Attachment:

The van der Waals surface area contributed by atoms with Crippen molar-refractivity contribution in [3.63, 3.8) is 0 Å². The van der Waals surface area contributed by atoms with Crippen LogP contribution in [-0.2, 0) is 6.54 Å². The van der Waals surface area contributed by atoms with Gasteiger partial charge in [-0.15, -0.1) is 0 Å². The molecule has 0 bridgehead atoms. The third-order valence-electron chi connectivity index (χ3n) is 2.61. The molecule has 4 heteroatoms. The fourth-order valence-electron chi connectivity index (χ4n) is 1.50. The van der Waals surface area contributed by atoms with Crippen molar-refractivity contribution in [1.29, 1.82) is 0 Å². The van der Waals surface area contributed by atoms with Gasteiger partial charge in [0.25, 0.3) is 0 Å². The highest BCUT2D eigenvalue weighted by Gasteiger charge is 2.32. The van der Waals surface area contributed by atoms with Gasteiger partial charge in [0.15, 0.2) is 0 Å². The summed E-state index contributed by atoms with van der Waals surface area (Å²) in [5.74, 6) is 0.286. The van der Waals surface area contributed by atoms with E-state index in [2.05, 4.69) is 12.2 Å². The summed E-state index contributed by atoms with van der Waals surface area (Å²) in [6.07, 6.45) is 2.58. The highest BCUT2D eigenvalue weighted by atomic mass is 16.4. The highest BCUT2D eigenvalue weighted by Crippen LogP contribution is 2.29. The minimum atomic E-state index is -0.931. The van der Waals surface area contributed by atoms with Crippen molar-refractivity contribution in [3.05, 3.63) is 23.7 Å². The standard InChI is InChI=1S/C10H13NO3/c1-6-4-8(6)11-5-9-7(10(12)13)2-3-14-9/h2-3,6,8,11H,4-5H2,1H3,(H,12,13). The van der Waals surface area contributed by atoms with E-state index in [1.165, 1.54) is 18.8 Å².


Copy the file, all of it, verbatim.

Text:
The van der Waals surface area contributed by atoms with Crippen molar-refractivity contribution in [3.63, 3.8) is 0 Å². The van der Waals surface area contributed by atoms with Crippen LogP contribution in [-0.2, 0) is 6.54 Å². The van der Waals surface area contributed by atoms with Gasteiger partial charge in [-0.15, -0.1) is 0 Å². The molecule has 0 bridgehead atoms. The third-order valence-electron chi connectivity index (χ3n) is 2.61. The molecule has 4 heteroatoms. The fourth-order valence-electron chi connectivity index (χ4n) is 1.50. The van der Waals surface area contributed by atoms with Crippen molar-refractivity contribution in [1.29, 1.82) is 0 Å². The van der Waals surface area contributed by atoms with Gasteiger partial charge in [0.25, 0.3) is 0 Å². The highest BCUT2D eigenvalue weighted by Gasteiger charge is 2.32. The van der Waals surface area contributed by atoms with Gasteiger partial charge in [0.15, 0.2) is 0 Å². The summed E-state index contributed by atoms with van der Waals surface area (Å²) in [5.74, 6) is 0.286. The van der Waals surface area contributed by atoms with E-state index in [2.05, 4.69) is 12.2 Å². The summed E-state index contributed by atoms with van der Waals surface area (Å²) in [6.07, 6.45) is 2.58. The highest BCUT2D eigenvalue weighted by atomic mass is 16.4. The highest BCUT2D eigenvalue weighted by Crippen LogP contribution is 2.29. The minimum atomic E-state index is -0.931. The van der Waals surface area contributed by atoms with Crippen molar-refractivity contribution in [3.05, 3.63) is 23.7 Å². The standard InChI is InChI=1S/C10H13NO3/c1-6-4-8(6)11-5-9-7(10(12)13)2-3-14-9/h2-3,6,8,11H,4-5H2,1H3,(H,12,13). The van der Waals surface area contributed by atoms with E-state index in [1.165, 1.54) is 18.8 Å².